You should also check to see if there’s a new version of your laptop’s Bios. Sometimes an update is required to provide proper support for SSDs. Performance can be hindered if the Bios thinks a standard hard disk is connected.
Finally, back up any data you can’t afford to lose. In theory, the data on your old hard disk won’t be touched (the cloning process merely copies it to the SSD) but why take the risk? It isn’t worth losing precious documents or photos because you wanted to save a bit of time.
For posterity, you might like to time how long your laptop takes to boot into Windows, and even run Crystal Disk Mark to find out how fast your laptop is before and after the upgrade.
How to install an SSD
Using your data transfer kit, connect the cable to the SSD and a free USB port on your laptop (we’re upgrading a Sony Vaio VGN-FW11E). This is by far the easiest method as the process is largely automatic, and all your programs, settings and data will remain intact.
However, you might decide it’s a good opportunity to install a fresh copy of Windows and get rid of the detritus which is clogging up your old hard disk and the Windows Registry.
Here, though, we’ll describe how to use Crucial’s Data Transfer Kit, which comes with Apricorn’s EZ Gig IV software.
Step 1. Run the EZ Gig IV software directly from the CD. It should autorun, but if not, open Windows Explorer, browse to the CD and double-click on autorun.exe. Click the Let’s Get Started button.
Step 2. Select the source drive. You should be able to identify your hard disk by its make and model or capacity. Click the Speed Test icon if you want to run a brief benchmark. Click Next and select the SSD as the destination drive. The Crucial M4 appears as ‘SATAWire’ and shows as connected via USB. There’s little point running a speed test at this point, since you’ll see only the speed via USB, not how fast your new SSD will be.
Step 3. By default, the software will create an exact copy of your hard disk. Although advanced options are offered, you won’t need these. Click Next to continue and then Start Clone. The copy process will begin with an initial analysis of the file system, then the transfer will begin. Our 250GB hard disk had 200GB of data on it and took roughly 2.5 hours to transfer via USB 2.0.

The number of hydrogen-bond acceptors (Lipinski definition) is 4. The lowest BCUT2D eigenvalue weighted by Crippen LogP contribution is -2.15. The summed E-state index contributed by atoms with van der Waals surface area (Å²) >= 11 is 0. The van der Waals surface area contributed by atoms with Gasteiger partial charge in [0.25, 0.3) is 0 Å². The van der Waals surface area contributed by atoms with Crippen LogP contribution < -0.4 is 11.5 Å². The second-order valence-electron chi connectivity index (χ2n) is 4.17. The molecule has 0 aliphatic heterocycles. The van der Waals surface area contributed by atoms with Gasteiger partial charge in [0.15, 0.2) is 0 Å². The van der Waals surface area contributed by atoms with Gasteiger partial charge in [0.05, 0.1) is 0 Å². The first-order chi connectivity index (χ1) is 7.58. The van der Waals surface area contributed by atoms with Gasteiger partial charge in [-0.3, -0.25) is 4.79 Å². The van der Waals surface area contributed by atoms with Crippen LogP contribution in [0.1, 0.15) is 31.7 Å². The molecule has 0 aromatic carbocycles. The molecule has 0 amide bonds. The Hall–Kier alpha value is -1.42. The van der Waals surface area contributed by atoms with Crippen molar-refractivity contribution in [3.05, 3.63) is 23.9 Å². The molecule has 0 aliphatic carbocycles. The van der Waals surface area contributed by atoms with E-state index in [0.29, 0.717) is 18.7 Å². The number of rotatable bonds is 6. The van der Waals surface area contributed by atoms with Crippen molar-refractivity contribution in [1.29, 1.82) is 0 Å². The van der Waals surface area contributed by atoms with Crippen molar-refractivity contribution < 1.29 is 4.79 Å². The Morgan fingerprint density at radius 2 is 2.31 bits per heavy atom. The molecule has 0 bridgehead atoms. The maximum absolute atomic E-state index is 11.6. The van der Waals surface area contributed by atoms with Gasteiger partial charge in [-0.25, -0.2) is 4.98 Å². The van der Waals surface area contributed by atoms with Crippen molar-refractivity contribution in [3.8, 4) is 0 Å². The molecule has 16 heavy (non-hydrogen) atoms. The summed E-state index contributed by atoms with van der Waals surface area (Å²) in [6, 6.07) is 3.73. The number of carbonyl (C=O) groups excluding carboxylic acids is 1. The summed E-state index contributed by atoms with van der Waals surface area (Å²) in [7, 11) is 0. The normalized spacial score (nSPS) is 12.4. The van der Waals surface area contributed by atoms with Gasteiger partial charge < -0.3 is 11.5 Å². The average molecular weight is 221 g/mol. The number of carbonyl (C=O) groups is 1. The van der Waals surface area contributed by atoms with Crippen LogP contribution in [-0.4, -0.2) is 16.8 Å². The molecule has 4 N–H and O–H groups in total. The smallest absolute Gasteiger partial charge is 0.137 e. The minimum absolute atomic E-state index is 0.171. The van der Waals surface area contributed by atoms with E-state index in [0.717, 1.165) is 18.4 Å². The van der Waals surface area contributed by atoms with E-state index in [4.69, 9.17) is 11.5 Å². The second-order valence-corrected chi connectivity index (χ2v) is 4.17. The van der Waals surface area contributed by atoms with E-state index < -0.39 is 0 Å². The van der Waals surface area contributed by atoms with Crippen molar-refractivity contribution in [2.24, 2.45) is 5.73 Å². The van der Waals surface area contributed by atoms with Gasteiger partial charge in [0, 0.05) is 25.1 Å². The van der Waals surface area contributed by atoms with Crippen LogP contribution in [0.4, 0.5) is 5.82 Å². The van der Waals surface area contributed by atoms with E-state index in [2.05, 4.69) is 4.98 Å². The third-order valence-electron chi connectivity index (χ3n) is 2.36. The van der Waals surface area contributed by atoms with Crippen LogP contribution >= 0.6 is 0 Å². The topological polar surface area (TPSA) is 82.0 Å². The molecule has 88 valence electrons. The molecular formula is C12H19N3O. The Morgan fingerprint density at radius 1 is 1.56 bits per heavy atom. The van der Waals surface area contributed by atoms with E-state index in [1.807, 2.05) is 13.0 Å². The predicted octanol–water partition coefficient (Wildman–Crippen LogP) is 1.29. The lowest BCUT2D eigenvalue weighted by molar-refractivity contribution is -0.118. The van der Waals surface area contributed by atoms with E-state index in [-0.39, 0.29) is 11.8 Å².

Step 4. Once the clone is complete, turn off your laptop using the Shut Down option. Whatever happens, don’t allow it to reboot with the SSD connected via USB. Instead, unplug the USB cable and detach the other end from the SSD.
Step 5. Remove your laptop’s power cord and battery and remove the hard disk (you will have identified where it is earlier when assessing your laptop’s suitability for upgrading). Note its orientation in the caddy, as you’ll need to install the SSD in the same position.
Step 6. Screw the SSD in place, replace the caddy into your laptop ensuring it slides home onto the SATA connector. Replace the plastic cover and screws.
Step 7. Boot your laptop (have a stopwatch handy if you want to see if it’s faster). If it doesn’t boot into Windows, restart it and enter the Bios and check that the boot order is set so the SSD is the primary boot device. Bioses vary, so consult your laptop manual or manufacturer’s website for assistance.
That’s it. Now you can check everything is working as it should, and revel in the fact that your laptop feels much faster, games load quicker and files copy faster. Once you’re happy that the cloning process has been successful, you can install your old hard disk in a SATA enclosure, format it and start using it as an external hard disk.
Before upgrading the old hard disk, we timed our Sony Vaio FW11E and it took exactly 60 seconds to boot to the Windows login screen. After cloning the hard disk and booting (from cold, just as with the hard disk test) from the SSD, we saw the Windows login screen in just 19 seconds. We weren’t expecting such a huge improvement: that’s three times quicker.
As you can see from the Crystal Disk Mark results below, the Crucial M4 is vastly faster than the Hitachi 5K250 it replaced. The disk span at just 5,400rpm, which is typical of laptop hard disks.
First: the results from the Hitachi:
And, the figures we hoped we’d see: the Crucial M4: